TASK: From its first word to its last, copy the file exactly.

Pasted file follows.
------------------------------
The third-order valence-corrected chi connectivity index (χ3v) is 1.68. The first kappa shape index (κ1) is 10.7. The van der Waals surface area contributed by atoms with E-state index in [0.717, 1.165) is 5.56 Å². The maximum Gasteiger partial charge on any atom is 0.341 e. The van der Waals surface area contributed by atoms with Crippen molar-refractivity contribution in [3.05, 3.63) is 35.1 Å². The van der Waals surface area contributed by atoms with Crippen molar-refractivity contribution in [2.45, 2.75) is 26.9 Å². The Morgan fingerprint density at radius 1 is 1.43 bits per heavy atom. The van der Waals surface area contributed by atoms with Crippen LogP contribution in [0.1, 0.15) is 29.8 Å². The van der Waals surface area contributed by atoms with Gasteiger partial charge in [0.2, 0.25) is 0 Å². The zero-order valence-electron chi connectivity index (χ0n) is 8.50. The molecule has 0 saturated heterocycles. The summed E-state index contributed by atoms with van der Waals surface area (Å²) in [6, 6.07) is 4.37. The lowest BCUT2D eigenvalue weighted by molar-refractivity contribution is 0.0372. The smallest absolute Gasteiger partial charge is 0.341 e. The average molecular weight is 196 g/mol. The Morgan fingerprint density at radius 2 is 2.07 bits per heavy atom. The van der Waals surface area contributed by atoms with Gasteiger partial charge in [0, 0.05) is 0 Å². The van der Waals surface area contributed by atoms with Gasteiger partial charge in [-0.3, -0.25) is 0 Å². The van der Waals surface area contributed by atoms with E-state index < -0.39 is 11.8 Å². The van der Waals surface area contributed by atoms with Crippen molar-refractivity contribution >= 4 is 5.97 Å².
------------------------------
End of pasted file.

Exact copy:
The third-order valence-corrected chi connectivity index (χ3v) is 1.68. The first kappa shape index (κ1) is 10.7. The van der Waals surface area contributed by atoms with E-state index in [0.717, 1.165) is 5.56 Å². The maximum Gasteiger partial charge on any atom is 0.341 e. The van der Waals surface area contributed by atoms with Crippen molar-refractivity contribution in [3.05, 3.63) is 35.1 Å². The van der Waals surface area contributed by atoms with Crippen molar-refractivity contribution in [2.45, 2.75) is 26.9 Å². The Morgan fingerprint density at radius 1 is 1.43 bits per heavy atom. The van der Waals surface area contributed by atoms with Crippen LogP contribution in [0.1, 0.15) is 29.8 Å². The van der Waals surface area contributed by atoms with Gasteiger partial charge in [0.2, 0.25) is 0 Å². The zero-order valence-electron chi connectivity index (χ0n) is 8.50. The molecule has 0 saturated heterocycles. The summed E-state index contributed by atoms with van der Waals surface area (Å²) in [6, 6.07) is 4.37. The lowest BCUT2D eigenvalue weighted by molar-refractivity contribution is 0.0372. The smallest absolute Gasteiger partial charge is 0.341 e. The average molecular weight is 196 g/mol. The Morgan fingerprint density at radius 2 is 2.07 bits per heavy atom. The van der Waals surface area contributed by atoms with Gasteiger partial charge in [0, 0.05) is 0 Å². The van der Waals surface area contributed by atoms with Gasteiger partial charge in [-0.3, -0.25) is 0 Å². The van der Waals surface area contributed by atoms with E-state index < -0.39 is 11.8 Å². The van der Waals surface area contributed by atoms with Crippen molar-refractivity contribution >= 4 is 5.97 Å².